If you don’t like where you are, at least you have one thing going for you: it’s not Albuquerque. Unless, you live in Albuquerque, in which case you’re screwed. Sure, they executed a homeless guy because, well, they could. Sure, the DoJ found that the APD “engages in a pattern or practice of use of excessive force, including deadly force, in violation of the Fourth Amendment and Section 14141.”
But then there were five months, five whole months, where the Albuquerque police didn’t kill anyone. Not a single person! Problem solved, and ABQ was back on the list of great places not to get killed by cops, right? Not so fast.
“Undercover narcotics work is probably some of the most dangerous work that we do in law enforcement,” Eden said on Saturday. “Due to the nature of those undercover operations it’s impractical for those narcotics officers, those narcotics detectives, to wear body armor. It’s very impractical for them to wear on-body cameras.”
Well, sure. It wouldn’t work well to wear body armor or cameras when making a minor buy and bust from small time, unarmed meth dealers. That would be a dead give-away. Oh, but that’s wasn’t the problem.
An undercover narcotics officer nearly died on Friday after he was shot by an Albuquerque police officer during a drug bust over $60 of methamphetamine.
According to the Albuquerque Journal, Police Chief Gorden Eden announced on Saturday that the undercover officer was in critical condition. However, Eden did not name any of the officers who were involved in the shooting.
It wasn’t the dangers of undercover work that ended in the undercover being shot. The bullet came from an Albuquerque cop. An unnamed cop. Who shot another unnamed cop.
The shooting occurred after [Det. Holly] Garcia drove to a nearby McDonald’s and gave the signal for officers to move in for the drug bust. An undercover officer was shot multiple times, police said. Witnesses reported hearing around five gunshots.
Five shots? That’s a lot of shots. Not an “accidental” discharge, but a cop who decided that someone needed to be shot.
Police declined to detail what went wrong during the drug bust, and they did not say why the officer opened fire. But the criminal complaint said nothing about the suspects being armed.
As police have gone to significant lengths to explain of late, it’s very dangerous work, as they face evil and risk their lives to protect us. There are statistics kept, and even smooth talkers who try to use them to make cops feel less heroic than cops know themselves to be. This undercover cop, whose job is very dangerous, will likely end up in those statistics. Will there be an asterisk next to it?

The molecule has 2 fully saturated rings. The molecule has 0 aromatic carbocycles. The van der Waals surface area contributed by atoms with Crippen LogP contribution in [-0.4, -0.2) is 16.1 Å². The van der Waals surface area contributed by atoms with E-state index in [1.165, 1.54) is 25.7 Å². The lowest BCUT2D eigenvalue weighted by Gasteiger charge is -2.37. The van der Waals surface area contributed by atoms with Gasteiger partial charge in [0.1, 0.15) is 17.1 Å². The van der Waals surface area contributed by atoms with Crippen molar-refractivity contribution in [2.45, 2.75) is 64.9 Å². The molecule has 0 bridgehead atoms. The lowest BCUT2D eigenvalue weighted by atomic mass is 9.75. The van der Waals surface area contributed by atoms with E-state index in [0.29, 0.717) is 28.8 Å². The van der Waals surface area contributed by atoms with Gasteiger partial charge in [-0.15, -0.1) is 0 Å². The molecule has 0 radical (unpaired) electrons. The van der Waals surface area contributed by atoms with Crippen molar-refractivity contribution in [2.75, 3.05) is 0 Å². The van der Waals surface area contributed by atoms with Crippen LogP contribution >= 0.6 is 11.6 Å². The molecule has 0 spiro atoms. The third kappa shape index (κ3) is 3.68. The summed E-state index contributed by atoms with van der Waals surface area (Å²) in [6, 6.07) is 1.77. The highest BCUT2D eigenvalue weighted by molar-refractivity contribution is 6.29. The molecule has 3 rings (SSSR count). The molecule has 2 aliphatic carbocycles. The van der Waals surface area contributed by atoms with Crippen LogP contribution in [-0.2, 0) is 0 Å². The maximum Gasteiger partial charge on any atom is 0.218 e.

Under other circumstances, this would be where the police revealed the shooter’s criminal history, the number of times he was arrested, usually without regard to the trivial nature of the charges or the outcome, since arrests tend to be more numerous and serious than convictions. But not this time.
Eden insisted that the officer who shot his colleague felt “devastated.” He said that the lieutenant had been placed on administrative leave while the incident was investigated.
While many have doubts that police officers are particularly devastated when they shoot another human being, this time is likely different. After all, shooting a fellow police officer isn’t the same as shooting a non-cop, who probably had it coming anyway.
Much as the foregoing may serve to juxtapose the differences between what happens when a non-cop is shot, maybe killed, and much as the occasional gross error of a cop shooting another cop, an undercover cop, reflects a horrible mistake, the fact remains that bad things happen when force, particularly deadly force, is used in the first resort.
We don’t need all the details to be able to safely assume the undercover officer was not a threat to their peers, yet they were shot anyway. Media is discussing this event using words like “tragedy” and “accident” while ignoring the fact that this is a symptom of a much larger problem, and it seems that an officer once again shot someone who posed no threat to them.
What makes this shooting distinct is that there can be no excuse where the undercover cop did something to give rise to a threat of death or serious injury to the cop who shot him. Five times. The suspects had no guns, so there was nothing on their end. The undercover probably was armed, but he wasn’t going to shoot his fellow cop.
What twist can the Albuquerque police give this to turn it into something that doesn’t impugn the shooter? Perhaps someone there has a sufficiently vivid imagination to come up with some story that doesn’t make them look bad?
While a snarky answer would be that, on the bright side, after five months of shooting no one, the Albuquerque police still haven’t shot any non-cops. But then, cops’ lives matter too. Just like non-cops.
The idea isn’t that cops shouldn’t go home for dinner, but that everyone should. That means the cops don’t shoot people for the hell of it, even if the target of their five shots is an undercover.
Bernalillo County District Attorney Kari Brandenburg has confirmed to the NM Political Report that she will charge two Albuquerque police officers with murder for the shooting of a homeless camper in the city’s foothills in March of 2014.
To put this in perspective
The announcement expected today would be the first time police officers were charged in connection with an officer-involved shooting. The officers are expected to be charged with open counts of murder through a process known as a “criminal information” filing. In this case the prosecutor files charges on paper and triggers a public preliminary hearing which acts as a mini-trial where both the prosecutor and defense present evidence to a judge who decides if probable cause exists for a full trial.
As opposed to a sham grand jury proceeding designed to give the appearance of prosecution while assuring that no indictment will come of it.
H/T Mike Paar